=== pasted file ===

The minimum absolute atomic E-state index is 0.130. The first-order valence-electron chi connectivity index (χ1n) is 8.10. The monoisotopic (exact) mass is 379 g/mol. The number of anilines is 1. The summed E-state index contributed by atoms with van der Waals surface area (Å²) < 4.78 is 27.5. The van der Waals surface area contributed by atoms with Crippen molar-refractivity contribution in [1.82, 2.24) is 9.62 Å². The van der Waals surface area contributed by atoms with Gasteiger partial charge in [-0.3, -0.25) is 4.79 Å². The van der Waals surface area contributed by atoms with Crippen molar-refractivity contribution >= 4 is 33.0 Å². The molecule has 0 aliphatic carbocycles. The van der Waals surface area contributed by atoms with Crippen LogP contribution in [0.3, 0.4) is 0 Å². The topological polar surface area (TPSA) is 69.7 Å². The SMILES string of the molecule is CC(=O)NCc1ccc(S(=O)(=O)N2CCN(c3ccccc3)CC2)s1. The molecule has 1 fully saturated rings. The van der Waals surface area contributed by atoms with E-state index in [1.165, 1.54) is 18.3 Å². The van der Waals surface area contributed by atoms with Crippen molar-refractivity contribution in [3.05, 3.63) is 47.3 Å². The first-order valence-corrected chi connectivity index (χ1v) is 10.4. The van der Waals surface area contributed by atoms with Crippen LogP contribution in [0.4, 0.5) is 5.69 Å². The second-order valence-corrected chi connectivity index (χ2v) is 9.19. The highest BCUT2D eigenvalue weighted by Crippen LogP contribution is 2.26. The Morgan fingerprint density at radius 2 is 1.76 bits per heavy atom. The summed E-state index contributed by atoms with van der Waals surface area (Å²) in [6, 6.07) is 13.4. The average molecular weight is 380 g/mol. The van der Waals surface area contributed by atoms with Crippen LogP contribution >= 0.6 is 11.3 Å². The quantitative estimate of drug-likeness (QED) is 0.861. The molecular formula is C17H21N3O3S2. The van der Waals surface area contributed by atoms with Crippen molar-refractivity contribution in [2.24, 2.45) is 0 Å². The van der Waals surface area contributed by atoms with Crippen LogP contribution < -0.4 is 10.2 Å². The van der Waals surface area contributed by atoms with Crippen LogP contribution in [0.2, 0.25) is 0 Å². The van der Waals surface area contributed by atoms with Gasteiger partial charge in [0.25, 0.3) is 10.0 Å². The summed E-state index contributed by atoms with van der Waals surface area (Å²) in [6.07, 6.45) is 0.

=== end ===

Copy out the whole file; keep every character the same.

The minimum absolute atomic E-state index is 0.130. The first-order valence-electron chi connectivity index (χ1n) is 8.10. The monoisotopic (exact) mass is 379 g/mol. The number of anilines is 1. The summed E-state index contributed by atoms with van der Waals surface area (Å²) < 4.78 is 27.5. The van der Waals surface area contributed by atoms with Crippen molar-refractivity contribution in [1.82, 2.24) is 9.62 Å². The van der Waals surface area contributed by atoms with Gasteiger partial charge in [-0.3, -0.25) is 4.79 Å². The van der Waals surface area contributed by atoms with Crippen molar-refractivity contribution >= 4 is 33.0 Å². The molecule has 0 aliphatic carbocycles. The van der Waals surface area contributed by atoms with Crippen LogP contribution in [0.3, 0.4) is 0 Å². The topological polar surface area (TPSA) is 69.7 Å². The SMILES string of the molecule is CC(=O)NCc1ccc(S(=O)(=O)N2CCN(c3ccccc3)CC2)s1. The molecule has 1 fully saturated rings. The van der Waals surface area contributed by atoms with E-state index in [1.165, 1.54) is 18.3 Å². The van der Waals surface area contributed by atoms with Crippen molar-refractivity contribution in [3.05, 3.63) is 47.3 Å². The first-order valence-corrected chi connectivity index (χ1v) is 10.4. The van der Waals surface area contributed by atoms with Crippen LogP contribution in [0.4, 0.5) is 5.69 Å². The second-order valence-corrected chi connectivity index (χ2v) is 9.19. The highest BCUT2D eigenvalue weighted by Crippen LogP contribution is 2.26. The Morgan fingerprint density at radius 2 is 1.76 bits per heavy atom. The summed E-state index contributed by atoms with van der Waals surface area (Å²) in [6, 6.07) is 13.4. The average molecular weight is 380 g/mol. The van der Waals surface area contributed by atoms with Crippen LogP contribution >= 0.6 is 11.3 Å². The quantitative estimate of drug-likeness (QED) is 0.861. The molecular formula is C17H21N3O3S2. The van der Waals surface area contributed by atoms with Crippen molar-refractivity contribution in [2.24, 2.45) is 0 Å². The van der Waals surface area contributed by atoms with Crippen LogP contribution < -0.4 is 10.2 Å². The van der Waals surface area contributed by atoms with Crippen LogP contribution in [0.2, 0.25) is 0 Å². The van der Waals surface area contributed by atoms with Gasteiger partial charge in [0.25, 0.3) is 10.0 Å². The summed E-state index contributed by atoms with van der Waals surface area (Å²) in [6.07, 6.45) is 0.